Chrome Extensions to Make Wikipedia Clean, Usable, and Beautiful

Posted on May 13, 2014

I have never been satisfied with the style of default Wikipedia pages. It only took me about eight years to do something about it. My primary frustration concerned the width of lines; my browser is full-screen, and I would often lose my place when scanning for the start of the next line. Research suggests a median line width of 55 characters per line is optimal.

With that in mind I tried out practically every Wikipedia related extension in the Google App Store. Not only did I solve my original problem, but I have found extensions that have improved Wikipedia in almost every way.

Readable Wikipedia

This is really the core upgrade. The screenshot at the top shows what changes it makes.

Wikipedia Quick Hints

This is a great extension that pops-up a tooltip when you hover over a hyperlink. The tooltips display the first paragraph of the linked page. This is very useful if you tend to get distracted by opening endless amount new tabs.

Notice that the hyperlinks are now blue. This is a feature of Readable Wikipedia. Pressing the “a” button toggles between showing hyperlinks in black or blue. If I’m doing research, the hyperlinks are useful, otherwise my reading flow is much better without them.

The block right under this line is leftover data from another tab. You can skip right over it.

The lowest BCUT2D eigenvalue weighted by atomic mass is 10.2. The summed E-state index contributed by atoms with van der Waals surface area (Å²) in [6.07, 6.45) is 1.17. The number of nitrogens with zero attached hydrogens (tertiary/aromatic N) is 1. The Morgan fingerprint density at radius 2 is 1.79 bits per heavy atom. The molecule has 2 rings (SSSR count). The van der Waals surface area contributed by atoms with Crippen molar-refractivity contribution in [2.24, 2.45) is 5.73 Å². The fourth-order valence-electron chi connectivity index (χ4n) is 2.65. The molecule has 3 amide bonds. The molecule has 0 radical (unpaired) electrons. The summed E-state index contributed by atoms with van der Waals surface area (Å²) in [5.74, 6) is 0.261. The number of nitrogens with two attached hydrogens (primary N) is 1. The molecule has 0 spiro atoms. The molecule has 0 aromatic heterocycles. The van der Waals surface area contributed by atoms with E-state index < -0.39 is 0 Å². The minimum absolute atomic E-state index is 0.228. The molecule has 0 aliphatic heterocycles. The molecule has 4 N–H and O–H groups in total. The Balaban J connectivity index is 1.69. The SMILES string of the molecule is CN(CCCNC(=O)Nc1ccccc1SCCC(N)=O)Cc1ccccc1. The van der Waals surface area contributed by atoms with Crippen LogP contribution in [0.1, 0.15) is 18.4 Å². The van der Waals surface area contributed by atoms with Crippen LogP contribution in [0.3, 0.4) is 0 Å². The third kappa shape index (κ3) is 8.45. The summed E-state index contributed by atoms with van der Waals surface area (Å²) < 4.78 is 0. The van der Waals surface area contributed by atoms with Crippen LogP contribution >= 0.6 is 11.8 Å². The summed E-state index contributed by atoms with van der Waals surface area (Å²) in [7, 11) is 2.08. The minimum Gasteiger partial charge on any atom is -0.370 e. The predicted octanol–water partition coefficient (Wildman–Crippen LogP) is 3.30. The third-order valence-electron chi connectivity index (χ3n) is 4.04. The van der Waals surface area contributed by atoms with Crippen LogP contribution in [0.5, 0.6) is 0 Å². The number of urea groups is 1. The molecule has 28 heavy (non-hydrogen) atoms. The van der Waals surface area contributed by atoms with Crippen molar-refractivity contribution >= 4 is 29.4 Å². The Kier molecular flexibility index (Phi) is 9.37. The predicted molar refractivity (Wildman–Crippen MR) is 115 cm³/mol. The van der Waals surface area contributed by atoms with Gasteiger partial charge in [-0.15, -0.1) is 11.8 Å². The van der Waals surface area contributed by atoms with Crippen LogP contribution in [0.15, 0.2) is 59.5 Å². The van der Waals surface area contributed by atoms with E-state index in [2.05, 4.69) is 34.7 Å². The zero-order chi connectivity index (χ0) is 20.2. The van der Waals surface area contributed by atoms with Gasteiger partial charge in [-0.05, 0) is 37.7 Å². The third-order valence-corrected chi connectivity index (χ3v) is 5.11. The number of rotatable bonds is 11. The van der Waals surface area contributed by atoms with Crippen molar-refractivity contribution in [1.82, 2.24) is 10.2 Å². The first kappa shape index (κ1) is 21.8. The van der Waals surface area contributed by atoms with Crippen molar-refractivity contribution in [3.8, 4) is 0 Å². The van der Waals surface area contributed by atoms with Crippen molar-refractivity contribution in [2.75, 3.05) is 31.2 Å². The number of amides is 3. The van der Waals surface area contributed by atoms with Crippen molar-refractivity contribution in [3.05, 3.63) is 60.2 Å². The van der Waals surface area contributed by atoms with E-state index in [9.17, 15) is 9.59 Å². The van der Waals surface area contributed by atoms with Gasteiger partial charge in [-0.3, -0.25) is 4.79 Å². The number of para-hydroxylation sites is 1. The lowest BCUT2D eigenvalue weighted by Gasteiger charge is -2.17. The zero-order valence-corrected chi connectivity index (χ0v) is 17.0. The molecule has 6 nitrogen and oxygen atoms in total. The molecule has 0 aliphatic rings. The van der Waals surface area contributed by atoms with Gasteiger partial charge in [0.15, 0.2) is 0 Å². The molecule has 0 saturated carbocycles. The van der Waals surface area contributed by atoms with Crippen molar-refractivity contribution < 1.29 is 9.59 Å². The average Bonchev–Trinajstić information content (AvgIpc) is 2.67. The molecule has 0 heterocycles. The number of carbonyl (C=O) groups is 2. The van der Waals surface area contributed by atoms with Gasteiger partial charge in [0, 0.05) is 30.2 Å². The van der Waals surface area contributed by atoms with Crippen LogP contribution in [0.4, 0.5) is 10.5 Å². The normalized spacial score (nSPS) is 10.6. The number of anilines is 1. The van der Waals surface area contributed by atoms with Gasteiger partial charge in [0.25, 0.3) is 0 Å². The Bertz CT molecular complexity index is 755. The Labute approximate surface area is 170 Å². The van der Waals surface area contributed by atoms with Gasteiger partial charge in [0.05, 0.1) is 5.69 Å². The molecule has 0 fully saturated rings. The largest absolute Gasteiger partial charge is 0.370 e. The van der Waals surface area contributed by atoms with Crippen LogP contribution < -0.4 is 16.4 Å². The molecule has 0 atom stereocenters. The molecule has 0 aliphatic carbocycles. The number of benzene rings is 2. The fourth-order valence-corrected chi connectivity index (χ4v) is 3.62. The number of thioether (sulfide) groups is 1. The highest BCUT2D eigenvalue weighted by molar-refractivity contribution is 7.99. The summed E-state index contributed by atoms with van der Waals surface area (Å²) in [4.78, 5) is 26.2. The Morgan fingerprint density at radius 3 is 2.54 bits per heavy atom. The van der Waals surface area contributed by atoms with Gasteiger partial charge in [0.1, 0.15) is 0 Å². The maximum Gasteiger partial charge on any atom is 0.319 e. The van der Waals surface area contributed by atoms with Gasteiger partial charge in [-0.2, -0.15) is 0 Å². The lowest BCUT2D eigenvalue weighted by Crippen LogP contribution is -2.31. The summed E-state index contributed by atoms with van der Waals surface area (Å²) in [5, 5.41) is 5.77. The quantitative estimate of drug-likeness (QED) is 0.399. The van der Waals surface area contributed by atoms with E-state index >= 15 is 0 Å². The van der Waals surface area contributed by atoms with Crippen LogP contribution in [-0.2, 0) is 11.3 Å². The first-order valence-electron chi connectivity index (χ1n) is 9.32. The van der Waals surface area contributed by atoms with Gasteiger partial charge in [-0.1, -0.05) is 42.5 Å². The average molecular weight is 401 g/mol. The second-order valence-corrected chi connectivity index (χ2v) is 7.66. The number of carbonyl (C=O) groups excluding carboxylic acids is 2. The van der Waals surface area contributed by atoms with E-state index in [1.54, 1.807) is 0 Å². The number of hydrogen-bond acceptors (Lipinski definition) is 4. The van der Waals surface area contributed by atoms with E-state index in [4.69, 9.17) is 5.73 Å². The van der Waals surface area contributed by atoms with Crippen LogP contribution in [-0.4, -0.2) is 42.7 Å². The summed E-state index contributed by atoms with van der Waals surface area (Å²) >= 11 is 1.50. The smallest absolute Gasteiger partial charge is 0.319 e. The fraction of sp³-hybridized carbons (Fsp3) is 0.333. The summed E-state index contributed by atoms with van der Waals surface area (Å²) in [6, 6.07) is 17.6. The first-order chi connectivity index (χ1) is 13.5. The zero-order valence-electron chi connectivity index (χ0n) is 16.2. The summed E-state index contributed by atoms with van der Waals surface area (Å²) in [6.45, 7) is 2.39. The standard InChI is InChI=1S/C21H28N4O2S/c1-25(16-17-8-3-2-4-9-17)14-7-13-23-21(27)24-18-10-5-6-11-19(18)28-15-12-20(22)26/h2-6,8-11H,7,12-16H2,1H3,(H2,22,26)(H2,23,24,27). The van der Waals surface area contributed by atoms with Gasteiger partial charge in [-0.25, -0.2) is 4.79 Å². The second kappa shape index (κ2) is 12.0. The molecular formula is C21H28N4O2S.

Wikipedia Quick Hints also overlays a zoom icon on images which, when clicked, displays a larger version in a “lightbox”. Again, this is very useful in reducing the number of tabs.

Wikipedia with MathJax

This will not be useful to everyone. It takes the mathematical formulas that are LaTeX-rendered-as-images, and instead renders them as MathJax. This makes them much sharper (especially when zoomed in), and allows allows them to be selected.

The formulas are also displayed larger, in a box, if clicked. This can be seen at the top of the screenshot.

Sprint Reader

This can be useful for any text heavy website – not just Wikipedia. It is essentially one of those speed reading apps that have become popular recently.

It allows you to select text, right-click, and “spring read” it. This will bring up a pop-up box where the text is displayed in quick succession for much faster reading. If you haven’t experienced it, you will have to try it to see what I mean.